Some Federal Reserve officials apparently have a rule of thumb for thinking about the impact of the Fed’s large-scale asset purchases. I was curious to compare those estimates with the numbers that would come out of my own research.
When principal is repaid on assets currently held by the Federal Reserve, reserve deposits of the payer’s account with the Fed are debited. The result is that the Fed’s balance sheet contracts: both the Fed’s assets (its security holdings) and its liabilities (reserve deposits) decline whenever assets mature. Brian Sack, Executive Vice President of the Federal Reserve Bank of New York, offered this assessment on Wednesday of what it would mean if the Fed were to decide from here on to let the assets it currently holds mature without rolling them over:
If all asset classes in the SOMA were allowed to run off, the portfolio would decline by about $250 billion per year on average over the first several years. Under the interpretation of the policy stance noted earlier, this shrinkage of the balance sheet would amount to a tightening of policy. However, one should realize that this step represents a relatively gradual and limited policy tightening. Indeed, using the mapping that has been discussed by Chairman Bernanke, this path for the balance sheet would, in terms of its effects on the economy, be roughly equivalent to raising the federal funds rate by just over 25 basis point per year over the course of several years.
Sack’s proposed rule of thumb seems to be that each $100 billion decrease in the Fed’s holdings of long-term securities would roughly correspond to what in normal times we’d measure with a 10 basis point increase in the fed funds rate.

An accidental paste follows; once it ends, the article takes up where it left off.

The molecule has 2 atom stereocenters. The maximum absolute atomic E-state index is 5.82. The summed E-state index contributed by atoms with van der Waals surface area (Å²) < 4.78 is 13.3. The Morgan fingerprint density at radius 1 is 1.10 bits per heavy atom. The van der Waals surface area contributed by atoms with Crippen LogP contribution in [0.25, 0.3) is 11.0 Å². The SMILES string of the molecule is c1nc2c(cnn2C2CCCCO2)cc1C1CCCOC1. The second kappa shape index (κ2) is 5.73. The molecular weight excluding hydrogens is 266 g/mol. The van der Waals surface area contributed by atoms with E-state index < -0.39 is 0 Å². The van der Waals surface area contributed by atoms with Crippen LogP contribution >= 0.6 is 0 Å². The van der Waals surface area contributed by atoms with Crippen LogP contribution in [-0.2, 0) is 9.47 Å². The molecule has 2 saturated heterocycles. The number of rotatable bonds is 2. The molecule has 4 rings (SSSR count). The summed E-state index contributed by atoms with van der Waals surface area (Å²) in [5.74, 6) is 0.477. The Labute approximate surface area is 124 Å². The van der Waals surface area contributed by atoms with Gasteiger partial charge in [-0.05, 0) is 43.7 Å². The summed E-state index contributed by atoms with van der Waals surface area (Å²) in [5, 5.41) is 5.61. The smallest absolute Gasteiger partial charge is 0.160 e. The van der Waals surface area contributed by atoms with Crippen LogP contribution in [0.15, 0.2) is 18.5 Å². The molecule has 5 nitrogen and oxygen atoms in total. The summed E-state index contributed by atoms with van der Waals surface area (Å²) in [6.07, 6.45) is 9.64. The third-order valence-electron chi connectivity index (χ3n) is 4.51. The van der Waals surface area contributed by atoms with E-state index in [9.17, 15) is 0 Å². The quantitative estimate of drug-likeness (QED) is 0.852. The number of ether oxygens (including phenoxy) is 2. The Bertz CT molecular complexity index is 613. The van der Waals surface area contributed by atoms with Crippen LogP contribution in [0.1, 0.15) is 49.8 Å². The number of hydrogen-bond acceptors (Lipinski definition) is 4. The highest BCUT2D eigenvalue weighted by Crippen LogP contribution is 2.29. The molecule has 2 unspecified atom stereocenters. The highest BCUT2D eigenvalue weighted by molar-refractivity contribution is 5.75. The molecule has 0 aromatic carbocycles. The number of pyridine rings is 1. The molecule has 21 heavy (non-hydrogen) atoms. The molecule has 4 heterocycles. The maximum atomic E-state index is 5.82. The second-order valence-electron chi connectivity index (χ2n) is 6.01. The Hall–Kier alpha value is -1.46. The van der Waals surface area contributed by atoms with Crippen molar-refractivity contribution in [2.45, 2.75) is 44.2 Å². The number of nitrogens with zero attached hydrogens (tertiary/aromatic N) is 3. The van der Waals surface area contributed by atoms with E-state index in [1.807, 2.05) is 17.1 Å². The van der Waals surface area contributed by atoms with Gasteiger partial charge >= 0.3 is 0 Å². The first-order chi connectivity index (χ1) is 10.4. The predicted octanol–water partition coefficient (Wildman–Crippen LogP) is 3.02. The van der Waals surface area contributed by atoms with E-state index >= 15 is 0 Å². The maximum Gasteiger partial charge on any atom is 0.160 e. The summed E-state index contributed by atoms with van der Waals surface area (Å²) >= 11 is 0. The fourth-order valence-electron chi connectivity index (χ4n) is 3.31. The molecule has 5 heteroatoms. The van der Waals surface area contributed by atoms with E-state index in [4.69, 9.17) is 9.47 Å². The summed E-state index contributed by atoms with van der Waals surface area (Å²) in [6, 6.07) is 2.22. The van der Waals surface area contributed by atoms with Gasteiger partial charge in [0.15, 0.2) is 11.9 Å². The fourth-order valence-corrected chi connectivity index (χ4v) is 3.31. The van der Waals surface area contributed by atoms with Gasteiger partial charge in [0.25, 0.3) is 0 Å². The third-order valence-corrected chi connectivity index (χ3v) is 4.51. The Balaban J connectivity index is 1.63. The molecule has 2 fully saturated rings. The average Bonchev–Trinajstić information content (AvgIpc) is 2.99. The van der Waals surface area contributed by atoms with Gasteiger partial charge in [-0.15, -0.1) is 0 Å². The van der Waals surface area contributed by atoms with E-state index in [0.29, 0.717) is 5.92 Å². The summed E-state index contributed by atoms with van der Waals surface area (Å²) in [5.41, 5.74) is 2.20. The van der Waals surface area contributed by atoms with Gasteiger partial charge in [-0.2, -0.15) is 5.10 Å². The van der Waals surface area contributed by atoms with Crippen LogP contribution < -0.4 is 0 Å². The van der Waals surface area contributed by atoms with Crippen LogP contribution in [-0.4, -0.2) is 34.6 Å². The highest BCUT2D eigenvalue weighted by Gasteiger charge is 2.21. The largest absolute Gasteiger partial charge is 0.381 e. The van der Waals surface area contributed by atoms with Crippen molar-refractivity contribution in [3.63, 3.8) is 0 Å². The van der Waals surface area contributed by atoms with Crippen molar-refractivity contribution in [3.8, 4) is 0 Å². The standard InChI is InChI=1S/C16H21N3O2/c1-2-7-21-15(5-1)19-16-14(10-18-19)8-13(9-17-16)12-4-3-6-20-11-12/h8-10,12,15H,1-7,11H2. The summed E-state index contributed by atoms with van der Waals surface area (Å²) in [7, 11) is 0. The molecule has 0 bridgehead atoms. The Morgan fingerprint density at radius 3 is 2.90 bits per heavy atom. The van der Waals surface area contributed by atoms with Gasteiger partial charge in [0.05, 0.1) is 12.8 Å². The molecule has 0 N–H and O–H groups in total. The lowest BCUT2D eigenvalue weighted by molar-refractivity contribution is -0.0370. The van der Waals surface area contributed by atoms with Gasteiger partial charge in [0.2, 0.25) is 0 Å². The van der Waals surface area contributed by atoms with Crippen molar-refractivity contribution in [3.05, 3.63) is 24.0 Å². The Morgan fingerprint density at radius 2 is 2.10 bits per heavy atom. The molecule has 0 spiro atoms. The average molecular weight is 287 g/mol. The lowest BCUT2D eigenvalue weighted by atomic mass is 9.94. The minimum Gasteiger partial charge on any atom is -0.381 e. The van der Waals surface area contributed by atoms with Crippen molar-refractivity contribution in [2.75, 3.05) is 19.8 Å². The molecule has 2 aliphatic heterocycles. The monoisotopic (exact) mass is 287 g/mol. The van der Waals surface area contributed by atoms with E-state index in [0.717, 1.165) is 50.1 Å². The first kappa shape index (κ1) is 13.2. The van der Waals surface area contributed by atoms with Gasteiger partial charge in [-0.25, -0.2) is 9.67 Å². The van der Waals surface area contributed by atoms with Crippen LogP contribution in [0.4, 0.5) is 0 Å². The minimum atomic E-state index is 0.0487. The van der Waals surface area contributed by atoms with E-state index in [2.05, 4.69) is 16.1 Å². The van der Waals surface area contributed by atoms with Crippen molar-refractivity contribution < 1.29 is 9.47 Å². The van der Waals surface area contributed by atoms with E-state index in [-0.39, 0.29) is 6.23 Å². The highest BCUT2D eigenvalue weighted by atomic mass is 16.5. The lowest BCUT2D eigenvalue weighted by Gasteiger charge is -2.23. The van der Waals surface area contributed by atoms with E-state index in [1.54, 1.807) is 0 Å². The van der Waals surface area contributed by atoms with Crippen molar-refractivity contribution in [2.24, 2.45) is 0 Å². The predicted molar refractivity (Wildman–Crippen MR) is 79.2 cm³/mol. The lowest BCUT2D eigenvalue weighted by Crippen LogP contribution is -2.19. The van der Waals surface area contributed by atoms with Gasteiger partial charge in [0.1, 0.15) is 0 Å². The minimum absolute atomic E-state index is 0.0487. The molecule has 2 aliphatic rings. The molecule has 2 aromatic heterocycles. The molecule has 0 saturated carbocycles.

I was curious to take a look at what kind of number for this calculation would emerge from my own research. In my research with Cynthia Wu, we estimated that if the Fed were to buy $400 billion of the longest-maturity Treasuries available, it might lower the 10-year yield by about 13 basis points. However, as I noted last December, instead of buying the longest-term securities, instead the Fed has actually been purchasing intermediate-term bonds. In our framework, we estimate that $400 billion in such purchases would only move the 10-year yield by about 10 basis points, or 2.5 basis points for each $100 billion.
The next question is how to relate this change in the 10-year rate to the Fed’s traditional target of the overnight yield. One way to do this is to look at what the relation used to be between changes in the 10-year yield and changes in market expectations about the near-term fed funds rate. In analysis of data over 1988-2006, I found that a one-basis-point increase in the expected fed funds rate was associated with about a 0.4-basis-point increase in the 10-year yield (see Table 2 of Hamilton (2008)). Using that ratio, a $100 billion decrease in the Fed’s assets would roughly correspond to a 6 basis point increase in the fed funds rate, somewhat smaller than the 10 bp rule of thumb invoked by Sack above.
Granted, Cynthia’s and my estimates of the effects of LSAP are somewhat smaller than those obtained by other researchers, and any of these estimates are subject to considerable uncertainty. But these calculations illustrate that the Fed’s rule of thumb could easily be off by a factor of two.